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M.J.A.N. de Caritat, Marquis de Condorcet, studied the problem of determining the most likely correct choice, under voting by a group of decision-makers. In this, his work is closely related to that of J.-Ch. Borda.

In the case of dichotomous choice (two alternatives), Condorcet obtained valuable results (see also Condorcet jury theorem), which have been extended in recent times (as of 2000). For the case of three or more alternatives (candidates), however, serious difficulties occur (see also Social choice).

Briefly, one can say that candidate \$A\$ defeats candidate \$B\$ if a majority of the voters prefer \$A\$ to \$B\$. With only two candidates, there is little more to say: barring ties (which are assumed to have extremely low probability), one of the two candidates will defeat the other. Where there are three or more candidates, however, cyclic situations might occur, wherein \$A\$ defeats \$B\$, who defeats \$C\$, who in turn defeats \$A\$. It is of course possible that one candidate defeats all the others; if so, this candidate is said to be the Condorcet winner. However, even if there is a Condorcet winner, standard methods of voting need not produce this winner. This is Condorcet's paradox (cf. also Voting paradoxes).

The easiest method of voting is, of course, straight plurality voting. Another might be two-round voting, with a second round only if there is no majority on the first round.

A third, more sophisticated method, is the following: voters state their first choice. If no candidate has a majority of the votes, then that candidate with the least votes is eliminated, and voters are asked to choose among the remaining candidates. These steps are repeated until one candidate is left with a majority. This method is frequently used in elections.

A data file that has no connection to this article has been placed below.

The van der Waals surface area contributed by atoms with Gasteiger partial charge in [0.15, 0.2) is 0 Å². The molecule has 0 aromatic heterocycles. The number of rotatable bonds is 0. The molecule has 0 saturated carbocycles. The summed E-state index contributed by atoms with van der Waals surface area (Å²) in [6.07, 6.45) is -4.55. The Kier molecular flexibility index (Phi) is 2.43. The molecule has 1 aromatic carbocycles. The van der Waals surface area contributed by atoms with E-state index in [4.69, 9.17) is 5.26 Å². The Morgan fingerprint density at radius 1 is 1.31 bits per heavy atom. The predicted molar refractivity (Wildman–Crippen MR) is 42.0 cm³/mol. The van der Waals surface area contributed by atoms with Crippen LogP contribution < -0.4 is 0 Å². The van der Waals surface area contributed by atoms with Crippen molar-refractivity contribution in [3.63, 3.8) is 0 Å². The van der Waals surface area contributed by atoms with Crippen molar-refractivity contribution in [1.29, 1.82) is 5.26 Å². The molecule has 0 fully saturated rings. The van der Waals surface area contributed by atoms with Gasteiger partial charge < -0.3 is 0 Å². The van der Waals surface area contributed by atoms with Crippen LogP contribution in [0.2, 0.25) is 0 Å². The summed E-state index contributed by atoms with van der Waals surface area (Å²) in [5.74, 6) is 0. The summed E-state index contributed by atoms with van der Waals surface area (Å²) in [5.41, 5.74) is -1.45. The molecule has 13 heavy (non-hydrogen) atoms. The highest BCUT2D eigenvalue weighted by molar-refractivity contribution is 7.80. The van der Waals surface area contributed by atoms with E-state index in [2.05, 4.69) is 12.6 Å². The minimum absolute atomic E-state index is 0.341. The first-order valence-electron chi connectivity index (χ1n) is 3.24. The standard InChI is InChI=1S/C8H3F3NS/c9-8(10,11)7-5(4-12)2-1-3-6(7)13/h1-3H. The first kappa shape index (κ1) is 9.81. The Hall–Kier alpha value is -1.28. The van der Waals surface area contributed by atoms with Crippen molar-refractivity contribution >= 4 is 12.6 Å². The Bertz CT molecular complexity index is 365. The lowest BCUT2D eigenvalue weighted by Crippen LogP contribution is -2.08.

With any of these three methods, suppose there are three candidates, \$A\$, \$B\$ and \$C\$, and nine voters. Suppose two voters rank the candidates \$A\$, \$B\$, \$C\$; three rank them \$B\$, \$A\$, \$C\$; and four rank them \$C\$, \$A\$, \$B\$. In this case, \$C\$ would be the winner under straight plurality voting.

For either of the other two methods, \$A\$ (with only two votes) would be eliminated in the first round; \$B\$ would then defeat \$C\$ in the second round. Note, however, that \$A\$ defeats \$B\$ by \$6\$ votes to \$3\$, and also defeats \$C\$ by \$5\$ votes to \$4\$. Thus \$A\$, the first eliminated, is the Condorcet winner.

An alternative idea is to count the number of votes that a candidate would have in one-on-one contests against each of the other candidates. This is known as the Borda count (cf. also Voting paradoxes), and Borda suggested that the candidate with highest count should be the winner. Again, the Condorcet winner (if one exists) need not be the Borda winner. As an example, suppose there are three candidates, and \$11\$ voters, with rankings as follows:

\$5\$ voters rank \$A\$, \$C\$, \$B\$;

\$1\$ voter ranks \$B\$, \$A\$, \$C\$;

\$2\$ voters rank \$C\$, \$A\$, \$B\$;

\$3\$ voters rank \$C\$, \$B\$, \$A\$. In this case, \$A\$ defeats both \$B\$ (by \$7\$ votes to \$4\$) and \$C\$ (by \$6\$ to \$5\$). Thus \$A\$ is the Condorcet winner, and has a Borda count of \$13\$. However, \$C\$ defeats \$B\$ by \$10\$ votes to \$1\$, and so \$C\$'s Borda count is \$15\$. Thus, \$C\$ is the Borda winner.

In general, the problem of group decision when there are three or more alternatives leads to contradictions. These are best summarized in the Arrow impossibility theorem, which states (briefly) that there is no method (for such decisions) satisfying certain eminently reasonable axioms.

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